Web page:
Progress of the European Phased Adaptive Approach

Frank A. Rose
Deputy Assistant Secretary, Bureau of Arms Control, Verification and Compliance
National Defense University
Bucharest, Romania
November 18, 2014

As prepared

Thanks very much, Under Secretary Gottemoeller, and thank you again to the students and faculty at the National Defense University for hosting us today.

My name is Frank Rose, and as the Under Secretary mentioned, I am responsible for overseeing a range of defense issues at the U.S. Department of State, including missile defense policy. In this capacity, I served as the lead U.S. negotiator for the missile defense base agreements with Romania, Turkey, and Poland.

You heard the Under Secretary discuss just now the United States’ goals and vision for strategic stability. I’ll now take a few moments to discuss the specifics of where we are with regard to implementation of the President’s European Phased Adaptive Approach (EPAA) to missile defense.

In 2009, the President announced that the EPAA would “provide stronger, smarter, and swifter defenses of American forces and America's Allies,” while relying on “capabilities that are proven and cost-effective.”

Since then, we have been working hard to implement his vision and have made significant progress.

EPAA Phase 1 gained its first operational elements in 2011 with the start of a sustained deployment of an Aegis BMD-capable multi-role ship to the Eastern Mediterranean and the deployment of an AN/TPY-2 radar in Turkey.

With the declaration of an Interim BMD Capability at the NATO Summit in Chicago in May 2012, this radar transitioned to NATO operational control.

Demonstrating its commitment to NATO collective security, Spain agreed in 2011 to host four U.S. Aegis BMD-capable ships at the existing naval facility at Rota as a Spanish contribution to NATO missile defense.

In February 2014, the first of four missile defense-capable Aegis ships, the USS DONALD COOK, arrived in Rota, Spain. Shortly after it arrived in Europe, it made a port call in April at Constanta, where President Basescu toured the ship. Since then a second ship, the USS Ross, has arrived in Rota [on June 16th]. The two remaining Aegis multi-mission ships will deploy in 2015.

These multi-mission ships will conduct maritime security operations, humanitarian missions, bilateral and multilateral training exercises, and support U.S. and NATO operations, including NATO missile defense.

Stationing these naval assets in Spain places them in a position to maximize their operational flexibility for missions in the Atlantic and Mediterranean.

With regard to Phase 2, as you know, we have a bilateral agreement, ratified by Romania in December of 2011, to host a U.S. land-based SM-3 missile defense interceptor site beginning in 2015.

We greatly appreciate Romania’s active role in preparing for the U.S. construction of the missile defense facility at Romania’s Deveselu Military Base.

Romania’s whole-of-government support for the timely completion of the basing agreement’s implementing arrangements and Romania’s provision of security and its infrastructure efforts are a model for international ballistic missile defense cooperation.

In October 2013, I had the honor of attending the groundbreaking ceremony at Deveselu Air Base to commemorate the start of construction at the site.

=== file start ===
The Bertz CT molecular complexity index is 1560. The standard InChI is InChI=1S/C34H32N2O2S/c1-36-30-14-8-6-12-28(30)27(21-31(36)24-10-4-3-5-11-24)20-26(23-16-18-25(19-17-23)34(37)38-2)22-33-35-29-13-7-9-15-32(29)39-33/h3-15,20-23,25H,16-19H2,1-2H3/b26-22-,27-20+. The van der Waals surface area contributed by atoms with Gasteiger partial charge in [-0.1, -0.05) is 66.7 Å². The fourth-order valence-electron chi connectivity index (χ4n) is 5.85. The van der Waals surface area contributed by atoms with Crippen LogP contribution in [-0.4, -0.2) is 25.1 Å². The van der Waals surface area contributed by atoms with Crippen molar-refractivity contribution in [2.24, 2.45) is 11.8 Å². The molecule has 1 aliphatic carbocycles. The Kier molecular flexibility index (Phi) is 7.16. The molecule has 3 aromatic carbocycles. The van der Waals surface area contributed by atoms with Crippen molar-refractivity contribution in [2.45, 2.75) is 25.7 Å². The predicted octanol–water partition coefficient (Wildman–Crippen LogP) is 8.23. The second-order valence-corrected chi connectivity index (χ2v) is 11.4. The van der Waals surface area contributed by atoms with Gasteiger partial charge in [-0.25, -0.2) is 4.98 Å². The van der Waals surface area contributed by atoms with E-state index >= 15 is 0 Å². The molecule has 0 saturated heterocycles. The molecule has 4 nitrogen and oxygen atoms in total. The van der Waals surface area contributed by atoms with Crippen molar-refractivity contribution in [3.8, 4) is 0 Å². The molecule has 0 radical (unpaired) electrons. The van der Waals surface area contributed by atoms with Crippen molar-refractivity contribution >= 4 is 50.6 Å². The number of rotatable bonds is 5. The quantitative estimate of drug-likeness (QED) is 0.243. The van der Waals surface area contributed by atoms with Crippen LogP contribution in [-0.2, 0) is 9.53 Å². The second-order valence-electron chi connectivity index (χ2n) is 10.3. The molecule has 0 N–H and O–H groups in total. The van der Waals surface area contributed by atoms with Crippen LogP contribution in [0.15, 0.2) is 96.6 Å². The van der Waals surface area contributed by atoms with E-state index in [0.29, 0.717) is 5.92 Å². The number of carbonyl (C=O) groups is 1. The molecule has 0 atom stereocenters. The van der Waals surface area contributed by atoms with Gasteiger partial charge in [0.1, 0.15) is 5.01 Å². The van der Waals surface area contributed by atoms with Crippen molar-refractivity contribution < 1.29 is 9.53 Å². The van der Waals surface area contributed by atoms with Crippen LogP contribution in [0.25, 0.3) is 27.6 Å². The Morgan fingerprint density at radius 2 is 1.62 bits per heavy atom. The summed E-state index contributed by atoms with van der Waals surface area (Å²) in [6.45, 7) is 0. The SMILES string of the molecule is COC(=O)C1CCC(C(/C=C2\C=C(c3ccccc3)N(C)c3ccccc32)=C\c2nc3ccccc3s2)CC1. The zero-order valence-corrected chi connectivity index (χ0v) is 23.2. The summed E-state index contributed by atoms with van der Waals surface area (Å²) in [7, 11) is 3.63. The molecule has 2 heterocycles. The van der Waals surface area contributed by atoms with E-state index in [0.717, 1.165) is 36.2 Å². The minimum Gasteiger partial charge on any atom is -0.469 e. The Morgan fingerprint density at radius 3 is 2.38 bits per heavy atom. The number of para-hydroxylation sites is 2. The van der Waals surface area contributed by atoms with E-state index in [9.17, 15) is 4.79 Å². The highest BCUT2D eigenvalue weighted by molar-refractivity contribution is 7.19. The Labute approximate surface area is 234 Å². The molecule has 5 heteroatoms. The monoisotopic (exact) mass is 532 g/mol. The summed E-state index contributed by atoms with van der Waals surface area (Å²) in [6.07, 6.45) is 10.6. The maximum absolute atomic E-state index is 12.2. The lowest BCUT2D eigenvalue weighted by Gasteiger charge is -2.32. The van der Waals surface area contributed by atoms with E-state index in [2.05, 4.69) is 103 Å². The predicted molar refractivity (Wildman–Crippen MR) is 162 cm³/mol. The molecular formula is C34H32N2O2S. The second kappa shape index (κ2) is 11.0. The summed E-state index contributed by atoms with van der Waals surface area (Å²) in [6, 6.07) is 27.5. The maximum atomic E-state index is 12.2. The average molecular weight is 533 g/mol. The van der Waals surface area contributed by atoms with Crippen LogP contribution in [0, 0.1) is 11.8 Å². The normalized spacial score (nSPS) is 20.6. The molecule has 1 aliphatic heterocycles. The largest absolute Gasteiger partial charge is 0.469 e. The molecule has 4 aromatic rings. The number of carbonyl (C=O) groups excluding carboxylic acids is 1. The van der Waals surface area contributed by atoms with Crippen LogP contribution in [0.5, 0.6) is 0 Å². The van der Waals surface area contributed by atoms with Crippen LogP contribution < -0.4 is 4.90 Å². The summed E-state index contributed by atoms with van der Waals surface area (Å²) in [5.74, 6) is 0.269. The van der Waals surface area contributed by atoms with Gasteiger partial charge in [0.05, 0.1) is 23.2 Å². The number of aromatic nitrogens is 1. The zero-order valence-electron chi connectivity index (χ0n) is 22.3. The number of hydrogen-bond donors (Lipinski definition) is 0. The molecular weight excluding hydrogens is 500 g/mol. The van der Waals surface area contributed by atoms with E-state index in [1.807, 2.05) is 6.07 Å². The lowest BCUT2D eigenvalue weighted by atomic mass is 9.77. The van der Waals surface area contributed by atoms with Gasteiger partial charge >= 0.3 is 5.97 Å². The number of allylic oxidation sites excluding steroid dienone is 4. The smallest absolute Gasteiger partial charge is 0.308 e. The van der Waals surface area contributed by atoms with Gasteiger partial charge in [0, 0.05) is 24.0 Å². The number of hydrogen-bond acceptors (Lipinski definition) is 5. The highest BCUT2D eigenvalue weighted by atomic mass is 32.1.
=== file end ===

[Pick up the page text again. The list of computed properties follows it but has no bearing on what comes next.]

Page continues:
And just over a month ago in early October of this year, the U.S. Navy held a historic Naval Support Facility Establishment Ceremony at the Missile Defense Facility on the Deveselu Base. This ceremony established the Naval Facility and installed its first U.S. Commander. We view this as the first step in transitioning the facility from a construction site to the site of operations sometime next year.

When operational, this site, combined with BMD-capable ships in the Mediterranean, will enhance coverage of NATO territory and populations from short- and medium-range ballistic missiles launched from the Middle East.

I also had the opportunity last year to visit the Lockheed-Martin facility in Moorestown, New Jersey, where they build the Aegis Ashore deck house and components that have already arrived at the base at Deveselu.

And it is very notable that the U.S. Aegis Ashore Test Site at the Pacific Missile Range Facility (near Kauai, Hawaii) launched its first live fire test in May of this year (May 21, 2014). This test site will ensure that all the software and hardware at the Aegis Ashore sites in Romania and Poland are rigorously tested on a live-fire range that can be fully integrated with other EPAA elements.

And just over a week ago (November 6), MDA conducted flight tests of several aspects of the Aegis Ballistic Missile Defense Systems in the waters near the PMRF. One element of this test was the successful use of an SM-3 Block IB interceptor. The SM-3 Block IB is the EPAA Phase 2 interceptor destined for the MD Facility at Deveselu Military Base.

As a result of all of this work, we remain on schedule for deploying the system to Romania, with the site becoming operational in 2015.

At the same time, we have already begun work on Phase 3. This phase includes an Aegis Ashore site in Poland equipped with the new SM-3 Block IIA interceptor.

This site is on schedule for deployment in the 2018 time frame. The interceptor site in Poland is key to the EPAA: When combined with other EPAA assets, Phase 3 will provide the necessary capabilities to provide ballistic missile defense coverage of all NATO European territory and populations in the 2018 time frame against intermediate-range ballistic missiles.

So, as you can see, we are continuing to implement the President’s vision for stronger, smarter and swifter missile defenses.

The United States looks forward to continuing to work with our allies and friends in Romania and around to world to improve our collective security.

With that, I’ll stop. I look forward to your questions.